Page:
By Joseph Scott
Charlie Haden’s place in music history is secure. As the bassist with Ornette Coleman on the avant-garde masterpiece The Shape of Jazz to Come, Mr. Haden’s “harmelodic” style of bass playing broke new ground and shed new light on just what could be done on an upright bass. Charlie’s work on the seminal album propelled him around the world over the ensuing fifty years, playing with the best musicians jazz had to offer in front of aficionados all over the globe.
Now Charlie Haden has come home. Born in Shenandoah, Iowa, into a family of country music lovers and performers, Charlie has returned to his roots. And he has brought his family with him. On the new Decca release Rambling Boy: Charlie Haden With Family and Friends, Charlie brings us the music of his childhood, and shows us he hasn’t forgotten.
Make no mistake, this isn’t a jazz record pretending to be country. This record is traditional acoustic country to the core. Aside from the appealing harmelodic version of Jimmy Martin’s “20/20 Vision”, with haunting vocals provided by Bruce Hornsby, Rambling Boy is as straight and pure as it gets. Elvis Costello renders a laid back reading of Hank Williams’ “You Win Again”, and Vince Gill chimes in on the title track, an obscure Carter Family gem. Rosanne Cash offers us a Carter Family staple, “Wildwood Flower”, and Ricky Skaggs digs deep into country’s past with the Carl Butler number “Road of Broken Hearts”.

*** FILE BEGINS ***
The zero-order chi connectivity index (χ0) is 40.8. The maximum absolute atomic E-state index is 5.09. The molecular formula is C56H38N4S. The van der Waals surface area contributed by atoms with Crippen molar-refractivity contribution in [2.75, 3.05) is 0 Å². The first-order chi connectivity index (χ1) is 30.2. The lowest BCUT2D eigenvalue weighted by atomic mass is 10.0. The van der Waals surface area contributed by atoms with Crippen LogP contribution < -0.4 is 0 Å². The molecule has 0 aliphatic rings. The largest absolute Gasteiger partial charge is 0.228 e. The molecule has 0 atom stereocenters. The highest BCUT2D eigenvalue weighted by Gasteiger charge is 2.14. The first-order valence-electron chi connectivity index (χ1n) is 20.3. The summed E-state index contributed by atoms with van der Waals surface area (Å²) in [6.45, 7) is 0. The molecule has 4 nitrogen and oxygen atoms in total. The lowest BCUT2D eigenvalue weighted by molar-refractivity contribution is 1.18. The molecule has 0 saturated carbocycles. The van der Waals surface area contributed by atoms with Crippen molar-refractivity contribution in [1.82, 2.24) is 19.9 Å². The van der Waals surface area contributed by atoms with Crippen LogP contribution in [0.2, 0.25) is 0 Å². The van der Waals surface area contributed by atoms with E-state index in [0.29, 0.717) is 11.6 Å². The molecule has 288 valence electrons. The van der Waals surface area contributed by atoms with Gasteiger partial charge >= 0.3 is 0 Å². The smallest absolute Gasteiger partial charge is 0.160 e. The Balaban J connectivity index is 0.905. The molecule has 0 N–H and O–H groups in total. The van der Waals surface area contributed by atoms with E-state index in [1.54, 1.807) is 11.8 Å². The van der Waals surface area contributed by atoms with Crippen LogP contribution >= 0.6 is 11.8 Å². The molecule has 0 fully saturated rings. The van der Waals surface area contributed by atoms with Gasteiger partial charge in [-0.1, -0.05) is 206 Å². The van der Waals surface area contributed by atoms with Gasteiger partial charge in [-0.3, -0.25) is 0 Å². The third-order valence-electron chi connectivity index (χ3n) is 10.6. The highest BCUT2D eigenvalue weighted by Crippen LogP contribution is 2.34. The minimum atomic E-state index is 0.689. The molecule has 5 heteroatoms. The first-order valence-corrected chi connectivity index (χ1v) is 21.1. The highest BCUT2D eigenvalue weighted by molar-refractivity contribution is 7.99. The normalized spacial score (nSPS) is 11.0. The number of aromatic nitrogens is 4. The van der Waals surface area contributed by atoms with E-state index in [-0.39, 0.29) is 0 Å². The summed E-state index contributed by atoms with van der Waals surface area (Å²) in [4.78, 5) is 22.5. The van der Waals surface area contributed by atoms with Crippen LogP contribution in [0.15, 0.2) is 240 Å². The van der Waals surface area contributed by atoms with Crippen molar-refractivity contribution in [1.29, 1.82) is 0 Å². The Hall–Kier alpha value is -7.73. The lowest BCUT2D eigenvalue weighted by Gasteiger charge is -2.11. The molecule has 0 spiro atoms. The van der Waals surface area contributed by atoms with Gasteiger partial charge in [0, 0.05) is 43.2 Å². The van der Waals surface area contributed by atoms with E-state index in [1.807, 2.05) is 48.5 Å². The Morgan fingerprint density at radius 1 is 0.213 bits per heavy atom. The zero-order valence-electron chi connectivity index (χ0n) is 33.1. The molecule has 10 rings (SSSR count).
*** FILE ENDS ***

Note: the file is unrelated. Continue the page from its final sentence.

Star power may abound here, but the heart and soul of this offering are the performances featuring Charlie and his children. Son Josh Haden gives us a stoic reading of the hearbreaking “Spiritual”. And triplet daughters Petra, Tanya, and Rachel steal the show with their three-part harmonies, be it on the playful “Single Girl, Married Girl” (another number from the songbook of A.P. Carter) or on Bill Monroe’s sacred song “A Voice From On High”. Their take on Mollie O’ Day’s “Tramp on the Street” is the highlight of the album.
It took Charlie Haden 50 years to make it back to country music. While he will surely wander away again from time to time, with an album like this, he and his will always be welcome home.